Bradford’s book was something of a journal, beginning 12 years before the arrival in the New World. It chronicles the persecution of their denomination, which caused them to first move to Holland where they were freer to practice their religion, and eventually to America. So it would be accurate to say that King James I of England set the events in motion that produced one of America’s favorite holidays!
Bradford’s book has had several titles over the years as it has been re-printed, but the first title was “Of Plimouth Plantation” (the original spelling). In his opening he describes why he wrote the book:
Back to Communism in the Colony. In describing how desperate the economic situation of the Colony had become under its early version of Communism, Bradford says in his book:
John Carver was the first Governor of the Colony when the Mayflower Compact was signed on November 11, 1620. When he died six months later, he was succeeded by Bradford. Both had been bound by rules set down by the investors who paid for the ship and sailors who brought them to New England, and provided their initial supplies. The investors insisted that everything be owned communally, and that everyone receive compensation equally, regardless of their efforts.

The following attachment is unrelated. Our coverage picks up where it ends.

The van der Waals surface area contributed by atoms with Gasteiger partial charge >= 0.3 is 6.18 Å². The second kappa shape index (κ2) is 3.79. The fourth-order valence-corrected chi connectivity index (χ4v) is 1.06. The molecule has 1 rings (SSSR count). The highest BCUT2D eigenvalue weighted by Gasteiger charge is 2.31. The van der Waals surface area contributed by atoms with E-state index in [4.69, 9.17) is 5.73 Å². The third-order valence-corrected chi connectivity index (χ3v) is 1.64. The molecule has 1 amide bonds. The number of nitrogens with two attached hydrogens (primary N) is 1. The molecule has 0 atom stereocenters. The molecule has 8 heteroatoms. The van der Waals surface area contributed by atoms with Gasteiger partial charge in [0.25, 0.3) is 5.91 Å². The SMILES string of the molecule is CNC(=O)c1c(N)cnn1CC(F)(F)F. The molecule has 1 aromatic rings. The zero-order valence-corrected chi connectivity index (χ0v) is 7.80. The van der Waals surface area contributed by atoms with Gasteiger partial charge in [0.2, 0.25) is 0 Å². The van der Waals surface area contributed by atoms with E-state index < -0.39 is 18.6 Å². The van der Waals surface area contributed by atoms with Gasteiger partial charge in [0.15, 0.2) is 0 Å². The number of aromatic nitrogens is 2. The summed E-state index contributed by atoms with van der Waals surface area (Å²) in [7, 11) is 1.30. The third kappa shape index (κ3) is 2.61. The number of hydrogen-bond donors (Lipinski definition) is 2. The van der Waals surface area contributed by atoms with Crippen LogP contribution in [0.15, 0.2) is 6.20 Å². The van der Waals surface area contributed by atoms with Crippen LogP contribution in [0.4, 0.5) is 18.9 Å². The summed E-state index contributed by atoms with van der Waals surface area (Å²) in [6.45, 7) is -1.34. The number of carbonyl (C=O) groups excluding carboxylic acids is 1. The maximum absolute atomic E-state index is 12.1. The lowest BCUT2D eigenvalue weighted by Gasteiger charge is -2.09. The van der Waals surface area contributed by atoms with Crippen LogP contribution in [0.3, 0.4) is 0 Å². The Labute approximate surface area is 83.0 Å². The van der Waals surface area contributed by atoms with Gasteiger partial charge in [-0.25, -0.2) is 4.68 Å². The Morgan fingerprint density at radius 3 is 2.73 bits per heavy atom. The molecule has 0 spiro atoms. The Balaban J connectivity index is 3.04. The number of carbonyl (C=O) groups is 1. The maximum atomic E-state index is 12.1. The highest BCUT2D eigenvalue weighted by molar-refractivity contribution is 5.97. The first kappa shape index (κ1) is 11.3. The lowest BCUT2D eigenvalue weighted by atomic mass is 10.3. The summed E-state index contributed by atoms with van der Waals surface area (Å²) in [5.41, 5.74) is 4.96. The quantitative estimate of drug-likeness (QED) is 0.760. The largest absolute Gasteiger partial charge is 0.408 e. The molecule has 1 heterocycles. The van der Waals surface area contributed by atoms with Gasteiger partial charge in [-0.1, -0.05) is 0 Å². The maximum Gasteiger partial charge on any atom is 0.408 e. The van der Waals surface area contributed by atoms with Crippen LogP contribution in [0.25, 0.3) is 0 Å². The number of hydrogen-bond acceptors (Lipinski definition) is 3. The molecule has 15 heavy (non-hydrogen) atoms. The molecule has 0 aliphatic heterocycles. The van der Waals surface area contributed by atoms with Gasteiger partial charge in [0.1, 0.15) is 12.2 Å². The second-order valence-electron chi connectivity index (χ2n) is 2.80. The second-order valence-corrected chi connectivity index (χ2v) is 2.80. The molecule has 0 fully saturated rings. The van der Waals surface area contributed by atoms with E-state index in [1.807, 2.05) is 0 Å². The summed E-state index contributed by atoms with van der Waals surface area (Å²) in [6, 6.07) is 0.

The Pilgrims readily agreed to this, seeing it as a remedy to what they perceived to be an overly competitive environment in their native country, England. Their Socialistic creed was “Each according to his need, not according to his deed.” They were way ahead of their times. Karl Marx didn’t articulate this concept until more than 100 years later.” It didn’t work any better for the Plymouth Colony than it did for the nations that later adopted Communism.”
Again, let’s hear from the man who observed the whole failed experiment:
There was tremendous acrimony among these normally peaceful people because of the inequality of labor and reward. Also, much-needed supplies that were due from the investors never arrived. With the Colony on the brink of extinction, Governor Bradford and the Colony’s leaders decided they would abandon the Communistic system that had been forced on them. They gave a plot of land to each family. They prayed that an economic system of private ownership of land would encourage the people to be self-sufficient and produce more and better crops.
Of course it worked, because Capitalism is scriptural:
“This had very good success, for it made all hands very industrious. Much more corn was planted than otherwise would have been by any means the Governor or any other could have devised, and saved him a great deal of trouble and gave far better satisfaction. The women now went willingly into the field, and took their little ones with them to plant corn, while before they would allege weakness and inability; and to have compelled them would have been thought great tyranny and oppression.